The Obama Administration’s foreign policy has from the start been plagued by a near-fatal dose of mixed messaging regarding the actions of our enemies, our mission in the Middle East, and the place the American military should hold in the context of the global economy. Late last year, members of Congress lashed out against the Administration over the Executive’s inability to define exactly what we were doing in the Middle East, and what we should be doing to prepare for future missions.
Now, we may finally receive some answers.
In a meeting with Congressional leadership today, President Obama indicated that he’s ready to propose terms authorizing U.S. military force against Islamic State. He’s been having this conversation with the leadership since November, but this is the first time he’s even come close to showing his hand.
“A good starting place is for him to tell us what he wants,” McConnell of Kentucky told reporters after the meeting.
A debate over efforts to defeat Islamic State would reopen tension over the president’s authority to conduct military operations and uneasiness among some lawmakers — mostly Obama’s fellow Democrats — about being drawn into open-ended conflicts and ground combat.
Republican Senator John Cornyn of Texas, the Senate’s second-ranking Republican, told reporters after today’s meeting at the White House that the president’s statement came as “a little bit of a surprise.”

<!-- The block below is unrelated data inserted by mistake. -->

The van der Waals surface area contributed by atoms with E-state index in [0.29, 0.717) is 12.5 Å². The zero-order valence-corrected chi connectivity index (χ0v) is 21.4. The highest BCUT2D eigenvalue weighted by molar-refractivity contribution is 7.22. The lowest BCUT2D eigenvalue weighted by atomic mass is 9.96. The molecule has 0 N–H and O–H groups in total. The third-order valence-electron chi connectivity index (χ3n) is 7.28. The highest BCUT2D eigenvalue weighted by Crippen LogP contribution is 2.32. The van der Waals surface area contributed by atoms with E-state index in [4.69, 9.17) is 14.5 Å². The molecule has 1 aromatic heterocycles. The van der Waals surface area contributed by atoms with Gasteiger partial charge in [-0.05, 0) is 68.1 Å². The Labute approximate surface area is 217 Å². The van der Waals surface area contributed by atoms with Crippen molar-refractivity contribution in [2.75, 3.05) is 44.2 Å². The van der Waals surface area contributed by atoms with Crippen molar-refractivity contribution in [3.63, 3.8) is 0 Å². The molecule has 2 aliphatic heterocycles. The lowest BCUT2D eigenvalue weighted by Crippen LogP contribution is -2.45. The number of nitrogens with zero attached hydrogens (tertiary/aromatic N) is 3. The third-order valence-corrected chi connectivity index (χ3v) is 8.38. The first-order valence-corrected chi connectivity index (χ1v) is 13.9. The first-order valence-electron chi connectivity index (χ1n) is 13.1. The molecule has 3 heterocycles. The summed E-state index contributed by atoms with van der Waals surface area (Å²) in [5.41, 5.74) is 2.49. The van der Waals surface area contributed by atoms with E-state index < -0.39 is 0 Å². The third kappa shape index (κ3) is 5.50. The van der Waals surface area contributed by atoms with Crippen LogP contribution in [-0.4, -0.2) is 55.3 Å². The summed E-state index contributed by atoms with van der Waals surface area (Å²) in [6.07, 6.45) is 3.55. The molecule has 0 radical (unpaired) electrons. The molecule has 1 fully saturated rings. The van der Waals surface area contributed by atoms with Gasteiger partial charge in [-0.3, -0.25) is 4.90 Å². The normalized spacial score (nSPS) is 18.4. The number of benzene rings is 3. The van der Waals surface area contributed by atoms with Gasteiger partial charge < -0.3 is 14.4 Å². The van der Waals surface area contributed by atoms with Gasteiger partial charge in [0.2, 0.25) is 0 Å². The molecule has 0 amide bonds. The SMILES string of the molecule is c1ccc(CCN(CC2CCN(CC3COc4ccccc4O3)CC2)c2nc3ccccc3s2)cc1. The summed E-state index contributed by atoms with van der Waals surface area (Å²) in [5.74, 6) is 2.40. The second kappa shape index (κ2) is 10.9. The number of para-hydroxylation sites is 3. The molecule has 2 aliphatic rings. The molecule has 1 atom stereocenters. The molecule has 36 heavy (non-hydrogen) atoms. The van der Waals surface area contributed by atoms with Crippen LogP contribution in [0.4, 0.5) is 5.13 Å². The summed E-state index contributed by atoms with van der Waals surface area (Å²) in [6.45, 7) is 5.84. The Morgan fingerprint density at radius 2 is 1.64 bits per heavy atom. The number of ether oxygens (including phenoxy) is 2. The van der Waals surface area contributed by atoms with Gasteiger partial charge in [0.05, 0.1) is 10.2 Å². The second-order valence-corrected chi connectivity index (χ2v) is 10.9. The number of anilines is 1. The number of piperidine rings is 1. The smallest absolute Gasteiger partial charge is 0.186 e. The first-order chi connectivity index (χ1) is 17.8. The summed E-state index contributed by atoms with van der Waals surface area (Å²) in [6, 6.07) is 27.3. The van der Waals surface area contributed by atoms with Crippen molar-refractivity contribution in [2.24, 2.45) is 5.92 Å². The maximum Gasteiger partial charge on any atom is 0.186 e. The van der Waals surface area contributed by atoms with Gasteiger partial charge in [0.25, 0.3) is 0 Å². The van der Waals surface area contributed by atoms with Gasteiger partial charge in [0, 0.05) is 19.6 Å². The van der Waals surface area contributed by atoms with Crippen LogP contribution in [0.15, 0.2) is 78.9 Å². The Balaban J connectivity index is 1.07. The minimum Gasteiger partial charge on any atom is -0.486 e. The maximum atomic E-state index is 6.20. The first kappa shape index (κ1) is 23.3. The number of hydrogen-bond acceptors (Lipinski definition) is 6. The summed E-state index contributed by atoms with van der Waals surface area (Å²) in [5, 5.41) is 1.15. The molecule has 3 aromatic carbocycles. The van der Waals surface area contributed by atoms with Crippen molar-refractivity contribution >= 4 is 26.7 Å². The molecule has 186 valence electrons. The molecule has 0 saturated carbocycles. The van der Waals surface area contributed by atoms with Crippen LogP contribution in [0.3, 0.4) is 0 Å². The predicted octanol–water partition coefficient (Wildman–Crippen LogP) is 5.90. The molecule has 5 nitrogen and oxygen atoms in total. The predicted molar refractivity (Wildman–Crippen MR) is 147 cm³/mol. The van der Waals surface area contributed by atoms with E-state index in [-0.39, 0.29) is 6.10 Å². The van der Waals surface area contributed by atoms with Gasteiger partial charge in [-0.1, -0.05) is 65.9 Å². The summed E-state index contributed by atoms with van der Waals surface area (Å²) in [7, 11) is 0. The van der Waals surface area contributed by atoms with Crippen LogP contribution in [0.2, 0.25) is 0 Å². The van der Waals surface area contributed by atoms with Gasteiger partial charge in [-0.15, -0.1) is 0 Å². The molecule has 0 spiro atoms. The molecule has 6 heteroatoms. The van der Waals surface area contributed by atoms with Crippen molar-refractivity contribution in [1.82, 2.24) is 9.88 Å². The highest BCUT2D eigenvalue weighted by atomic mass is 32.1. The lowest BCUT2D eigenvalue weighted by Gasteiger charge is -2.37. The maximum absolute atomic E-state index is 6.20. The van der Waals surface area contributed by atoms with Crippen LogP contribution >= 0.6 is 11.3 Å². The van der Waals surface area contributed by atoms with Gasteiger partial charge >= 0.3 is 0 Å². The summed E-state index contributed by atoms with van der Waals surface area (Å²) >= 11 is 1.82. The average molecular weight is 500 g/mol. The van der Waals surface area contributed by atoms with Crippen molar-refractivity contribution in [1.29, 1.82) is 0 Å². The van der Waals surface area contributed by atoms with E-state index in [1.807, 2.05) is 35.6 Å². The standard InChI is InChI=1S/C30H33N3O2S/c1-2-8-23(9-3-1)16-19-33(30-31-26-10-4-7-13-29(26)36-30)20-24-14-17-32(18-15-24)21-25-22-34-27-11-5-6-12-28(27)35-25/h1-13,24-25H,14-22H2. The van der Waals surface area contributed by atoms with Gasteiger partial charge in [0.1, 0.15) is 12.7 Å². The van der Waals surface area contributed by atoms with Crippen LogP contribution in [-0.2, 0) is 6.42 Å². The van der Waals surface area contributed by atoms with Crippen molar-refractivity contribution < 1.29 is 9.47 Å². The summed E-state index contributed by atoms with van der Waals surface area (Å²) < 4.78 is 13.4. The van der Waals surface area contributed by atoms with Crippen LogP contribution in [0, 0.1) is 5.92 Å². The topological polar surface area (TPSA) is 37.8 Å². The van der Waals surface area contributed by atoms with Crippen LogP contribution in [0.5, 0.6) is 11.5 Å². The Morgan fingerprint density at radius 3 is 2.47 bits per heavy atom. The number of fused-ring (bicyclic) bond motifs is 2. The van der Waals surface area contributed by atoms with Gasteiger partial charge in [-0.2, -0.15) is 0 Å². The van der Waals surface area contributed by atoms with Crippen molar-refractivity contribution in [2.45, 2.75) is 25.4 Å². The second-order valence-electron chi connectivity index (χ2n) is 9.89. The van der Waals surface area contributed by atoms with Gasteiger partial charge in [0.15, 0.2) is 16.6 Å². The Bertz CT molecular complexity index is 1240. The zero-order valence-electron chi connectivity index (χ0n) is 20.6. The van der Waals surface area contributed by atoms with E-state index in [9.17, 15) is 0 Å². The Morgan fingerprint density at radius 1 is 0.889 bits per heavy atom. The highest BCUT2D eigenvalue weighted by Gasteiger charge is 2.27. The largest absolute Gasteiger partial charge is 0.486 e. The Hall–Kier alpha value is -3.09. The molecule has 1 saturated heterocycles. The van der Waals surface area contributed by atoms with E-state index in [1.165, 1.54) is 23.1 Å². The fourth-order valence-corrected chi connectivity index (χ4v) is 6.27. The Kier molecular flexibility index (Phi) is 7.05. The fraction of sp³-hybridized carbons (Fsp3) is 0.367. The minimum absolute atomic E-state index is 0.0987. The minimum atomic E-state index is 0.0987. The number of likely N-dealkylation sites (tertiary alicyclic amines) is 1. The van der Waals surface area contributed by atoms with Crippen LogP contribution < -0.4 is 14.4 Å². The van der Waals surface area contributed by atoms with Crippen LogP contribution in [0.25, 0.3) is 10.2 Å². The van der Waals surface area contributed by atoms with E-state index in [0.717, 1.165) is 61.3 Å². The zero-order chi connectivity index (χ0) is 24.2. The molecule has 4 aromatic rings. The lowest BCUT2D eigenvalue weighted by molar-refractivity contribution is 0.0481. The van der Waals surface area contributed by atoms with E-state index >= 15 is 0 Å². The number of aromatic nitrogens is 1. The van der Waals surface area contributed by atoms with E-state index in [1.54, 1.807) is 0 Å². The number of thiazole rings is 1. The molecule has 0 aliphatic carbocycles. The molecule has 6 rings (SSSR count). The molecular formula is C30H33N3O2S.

“I think that’s helpful because we’ve been trying to get him to come up with the plan and show a little bit of what his strategy is going to be,” the senator said.
Representative Steny Hoyer of Maryland, the No. 2 Democrat in the House, said he believes Obama “is going to make some proposal” on an authorization for use of military force.
Much of the White House’s messaging problem when it comes to international terrorism comes down to its insistence on forcing every issue though the politically correct sausage grinder. Republican leadership, however, has taken steps to combat that optic by introducing new legislation that would fund Homeland Security to the tune of $40 billion. They’re also calling out the Administration for its refusal to acknowledge the existence of a “war on terror” that has been raging for over a decade.
Sen. John Cornyn, R-Texas, who is now the Senate Majority Whip, criticized President Obama for focusing on “political correctness” instead of talking tough against terrorism.
“We know that, for example, when Major Nidal Hasan made his attack at Fort Hood, they called that workplace violence,” Cornyn said, referring to the deadly 2009 shooting in Texas. “And they are calling the war on terror ‘overseas contingency operations.’ We need to call it what it is. Because that’s the first step to actually dealing with it on a realistic basis.”
Right now, the priority shouldn’t be to have a perfect policy out of the gate; if it’s coming from Obama, it’s not going to be amazing, and I doubt it will be realistic in the context of actual terrorists wanting to murder people. But once he opens the jar of worms, Republicans in Congress can work with what they’re given—even if that means ripping it up and starting over.
Senator McConnell is right—just tell us what you want, man! This is a non-starter unless Obama, Kerry, and other advisors give the Congress some idea of what it is they actually want the optic for this to be; because right now, the only signal the world is getting is that America is no longer to be taken seriously in the international theater.DONATE
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